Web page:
overflow oscillations

lossy quantization

overflow-protected

without any precision loss. If successive operations use operands represented

with b bits it is clear that the least-significant bits must be eliminated, thus

introducing a quantization. The effects of these quantizations can be studied

resorting to the additive white noise model, where the points of injection of

noises are the points where the quantization actually occurs.

Both phenomena can be expressed as nonzero signals that are maintained even

when the system has stopped to produce usuful signals. The limit cycles are

usually small oscillations due to the fact that, because of rounding, the sources

of quantization noise determine a local amplification or attenuation of the sig-

nal (see fig. 4). If the signals within the system have a physical meaning (e.g.,

they are propagating waves), the limit cycles can be avoided by forcing a lossy

quantization, which truncates the numbers always toward zero. This operation

corresponds to introducing a small numerical dissipation. The overflow oscilla-

tions are more serious because they produce signals as large as the maximum

amplitude that can be represented. They can be produced by operations whose

results exceed the largest representable number, so that the result is slapped

back into the legal range of two's complement numbers. Such a distructive os-

cillation can be avoided by using overflow-protected operations, which are op-

erations that saturate the result to the largest representable number (or to the

most negative representable number).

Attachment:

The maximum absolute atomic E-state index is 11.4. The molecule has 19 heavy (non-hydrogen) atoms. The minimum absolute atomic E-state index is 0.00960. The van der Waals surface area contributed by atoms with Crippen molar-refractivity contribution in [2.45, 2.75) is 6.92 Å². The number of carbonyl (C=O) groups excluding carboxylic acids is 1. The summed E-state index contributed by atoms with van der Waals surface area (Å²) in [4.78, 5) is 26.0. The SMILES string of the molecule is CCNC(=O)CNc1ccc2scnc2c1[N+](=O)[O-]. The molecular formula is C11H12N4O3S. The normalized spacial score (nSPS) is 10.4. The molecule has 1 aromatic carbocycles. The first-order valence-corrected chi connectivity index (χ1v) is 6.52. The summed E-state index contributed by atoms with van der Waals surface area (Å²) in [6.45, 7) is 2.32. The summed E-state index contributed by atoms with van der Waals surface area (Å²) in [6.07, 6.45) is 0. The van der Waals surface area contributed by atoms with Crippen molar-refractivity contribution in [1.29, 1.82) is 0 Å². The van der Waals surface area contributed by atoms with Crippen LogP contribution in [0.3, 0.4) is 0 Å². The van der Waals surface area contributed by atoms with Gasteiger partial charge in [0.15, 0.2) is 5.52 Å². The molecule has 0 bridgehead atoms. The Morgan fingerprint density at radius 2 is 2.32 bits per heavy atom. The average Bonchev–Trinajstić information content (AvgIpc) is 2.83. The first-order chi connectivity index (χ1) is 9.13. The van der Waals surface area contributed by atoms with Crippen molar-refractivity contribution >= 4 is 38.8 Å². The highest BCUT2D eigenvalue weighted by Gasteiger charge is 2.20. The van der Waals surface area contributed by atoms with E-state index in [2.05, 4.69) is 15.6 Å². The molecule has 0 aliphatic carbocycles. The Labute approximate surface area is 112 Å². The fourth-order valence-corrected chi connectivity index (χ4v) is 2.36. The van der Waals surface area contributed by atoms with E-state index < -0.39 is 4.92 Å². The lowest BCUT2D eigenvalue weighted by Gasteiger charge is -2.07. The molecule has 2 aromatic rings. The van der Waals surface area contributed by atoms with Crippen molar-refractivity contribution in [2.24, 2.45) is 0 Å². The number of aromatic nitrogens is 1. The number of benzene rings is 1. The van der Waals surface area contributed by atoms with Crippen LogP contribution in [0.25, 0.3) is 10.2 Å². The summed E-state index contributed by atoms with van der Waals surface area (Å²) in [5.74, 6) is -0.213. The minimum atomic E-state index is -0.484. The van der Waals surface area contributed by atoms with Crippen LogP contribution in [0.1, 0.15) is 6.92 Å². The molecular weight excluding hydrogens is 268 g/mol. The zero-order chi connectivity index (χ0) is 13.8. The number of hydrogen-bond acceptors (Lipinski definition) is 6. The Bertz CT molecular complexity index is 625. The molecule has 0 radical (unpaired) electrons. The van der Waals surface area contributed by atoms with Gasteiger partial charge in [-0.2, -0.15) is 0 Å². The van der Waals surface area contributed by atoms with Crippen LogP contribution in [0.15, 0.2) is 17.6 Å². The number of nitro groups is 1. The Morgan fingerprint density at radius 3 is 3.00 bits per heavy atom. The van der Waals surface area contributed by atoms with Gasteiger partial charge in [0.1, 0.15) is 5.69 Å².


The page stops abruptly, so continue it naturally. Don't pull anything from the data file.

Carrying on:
are nonlinearities, since any linear and stable system can not give a persistent

nonzero output with a zero input.

the relative error

effects of quantization with floating point implementations.

linearly in the amplitude range. The idea, resemblant of the quasi logarithmic

sensitivity of the ear, is to have many more levels where signals are small and

a coarser quantization for large amplitudes. This is justified if the signals being

quantized do not have a statistical uniform distribution but tend to assume small

amplitudes more often than large amplitudes. Usually the distribution of levels

is exponential, in such a way that the intervals between points increase exponen-

tially with magnitude. This kind of quantization is called logarithmic because,

in practical realizations, a logarithmic compressor precedes a linear quantization

stage [69]. Floating-point quantization can be considered as a piecewise-linear

logarithmic quantization, where each linear piece corresponds to a value of the

exponent.